Underexposure has no direct dependence on ISO. It only depends on shutter time and aperture. So there is no gap. ISO signal amplification occurs after the shutter closes.
     
    Last edited: Nov 11, 2017
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  13. Fujiphotog

    Fujiphotog Amateur photographer.

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    I have been mulling over your two posts,combining what you said in both of them, and trying to figure out how to change my normal photographic process to take advantage of this new information about ISO and IQ, but not sure what to do.

    If I went back to the zoo, I would again want to shoot RAF at 1/1000 shutter speed to avoid motion blur with the lens at 400 + 1.4 TC (840 equivalent in FF) , and shoot with the aperture wide open because that lens and TC combination is already fairly slow (f8). If I now set the ISO at 800 rather than using auto (which would set ISO at 3200 or more) the meter in the camera would show 2-3 stops underexposure and the captured image I would see when reviewing it in the viewfinder would be very dark. In principle, as you have suggested, I could add 2-3 stops in processing without reducing IQ, but if I had underexposed by more than that, there would be a loss in IQ. How would I know whether I had underexposed too much? What, if anything, could I bracket that would make a useful difference?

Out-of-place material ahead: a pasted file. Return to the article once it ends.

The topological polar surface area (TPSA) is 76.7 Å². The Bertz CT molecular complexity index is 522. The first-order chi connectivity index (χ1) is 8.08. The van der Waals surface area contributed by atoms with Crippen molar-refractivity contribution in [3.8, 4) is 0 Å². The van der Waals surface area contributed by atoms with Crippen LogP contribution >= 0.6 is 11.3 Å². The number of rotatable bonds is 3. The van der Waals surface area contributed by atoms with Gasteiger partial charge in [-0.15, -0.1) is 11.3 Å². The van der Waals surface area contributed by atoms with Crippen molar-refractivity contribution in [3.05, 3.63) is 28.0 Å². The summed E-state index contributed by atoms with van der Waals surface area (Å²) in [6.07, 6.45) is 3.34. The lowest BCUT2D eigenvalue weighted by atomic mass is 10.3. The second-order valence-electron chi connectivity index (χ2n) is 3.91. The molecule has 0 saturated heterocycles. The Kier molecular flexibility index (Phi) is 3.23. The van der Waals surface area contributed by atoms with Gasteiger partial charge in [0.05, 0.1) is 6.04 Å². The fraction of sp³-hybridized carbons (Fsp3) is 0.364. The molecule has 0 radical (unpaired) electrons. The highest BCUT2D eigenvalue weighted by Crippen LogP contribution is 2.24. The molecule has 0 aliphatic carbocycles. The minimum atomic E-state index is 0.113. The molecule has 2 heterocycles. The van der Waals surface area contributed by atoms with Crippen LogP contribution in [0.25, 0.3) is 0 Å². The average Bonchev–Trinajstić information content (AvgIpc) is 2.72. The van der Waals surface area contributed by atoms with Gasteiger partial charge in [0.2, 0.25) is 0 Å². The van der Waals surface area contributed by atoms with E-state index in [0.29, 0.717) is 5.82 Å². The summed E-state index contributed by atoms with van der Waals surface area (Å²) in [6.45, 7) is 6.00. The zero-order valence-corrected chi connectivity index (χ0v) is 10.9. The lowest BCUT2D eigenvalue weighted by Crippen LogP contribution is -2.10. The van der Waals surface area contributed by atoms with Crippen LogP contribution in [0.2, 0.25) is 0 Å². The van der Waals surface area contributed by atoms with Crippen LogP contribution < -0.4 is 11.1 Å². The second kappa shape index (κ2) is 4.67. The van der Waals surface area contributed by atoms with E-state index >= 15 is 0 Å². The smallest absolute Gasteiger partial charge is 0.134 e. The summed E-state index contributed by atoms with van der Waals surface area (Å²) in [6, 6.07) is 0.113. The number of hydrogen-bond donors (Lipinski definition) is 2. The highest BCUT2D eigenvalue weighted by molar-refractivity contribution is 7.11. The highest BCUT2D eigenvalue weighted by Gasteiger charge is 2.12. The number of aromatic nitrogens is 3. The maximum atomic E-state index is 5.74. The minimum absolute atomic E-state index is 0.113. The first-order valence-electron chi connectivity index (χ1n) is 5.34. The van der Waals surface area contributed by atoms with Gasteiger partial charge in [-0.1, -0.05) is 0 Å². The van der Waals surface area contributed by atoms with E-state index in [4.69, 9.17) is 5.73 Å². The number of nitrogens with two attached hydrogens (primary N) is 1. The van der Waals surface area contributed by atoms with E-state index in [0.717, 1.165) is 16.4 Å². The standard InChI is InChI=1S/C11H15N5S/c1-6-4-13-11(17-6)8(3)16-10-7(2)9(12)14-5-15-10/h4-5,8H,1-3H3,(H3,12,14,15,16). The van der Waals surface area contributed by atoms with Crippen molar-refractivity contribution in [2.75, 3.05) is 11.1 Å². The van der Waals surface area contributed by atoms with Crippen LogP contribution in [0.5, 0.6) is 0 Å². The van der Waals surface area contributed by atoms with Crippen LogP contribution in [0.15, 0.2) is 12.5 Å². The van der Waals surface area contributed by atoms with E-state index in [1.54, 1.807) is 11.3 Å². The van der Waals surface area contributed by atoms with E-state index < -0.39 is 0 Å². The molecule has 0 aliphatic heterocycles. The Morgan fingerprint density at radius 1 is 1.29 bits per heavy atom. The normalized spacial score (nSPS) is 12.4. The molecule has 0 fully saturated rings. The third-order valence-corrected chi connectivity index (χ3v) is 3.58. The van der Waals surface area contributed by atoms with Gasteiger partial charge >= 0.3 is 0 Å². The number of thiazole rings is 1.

Conversely, if I was shooting a white sailboat in bright sunlight with the same lens and TC, using fill flash, f 8 and 1/1000 shutter speed, ISO 200, that could still blow out some important highlight detail. The histogram would be reading a .jpeg file, not the RAF file, so would show blown highlights even if they were still usable in the RAF file. How would I know whether I had overexposed too much? What, if anything, could I bracket that would make a useful difference?
     
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  14. lawsofphysics

    lawsofphysics Premium Member

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    At the zoo...

    The exposure is limited by the required aperture and shutter time. No matter what you do, the sensor will be underexposed. The question then becomes what is the best approach to produce the desired global brightness when you render the image after the shutter closes.

    The answer depends on the ISO amplification electronics' design. For camera A, increasing the signal levels using electronic amplification also decreases the amplification noise level contributions. So you want to use the ISO (or range of ISOs) than minimizes electronic noise. For camera B, the noise levels are constant (to with !/3 stop) as signal amplification increases. Now there is no S/N advantage to changing ISO.

    If you use camera A, shadow region S/N will depend on ISO. This is not so for camera B.

    "How would I know whether I had underexposed too much?"

    This question is moot. The exposure of the sensor (shutter time and aperture) is limited by the circumstances (minimize blur and the aperture is maximized). If a 1/800 sec. shutter time could have resulted in acceptable blur levels, then you underexposed. Otherwise, the exposure was optimal. The image will be sharp.

    "What, if anything, could I bracket that would make a useful difference?"

    Since the aperture can't be increased, bracket the shutter time in 1/3 stop steps. Use the raw file with the best compromise between motion blur and shadow-region S/N.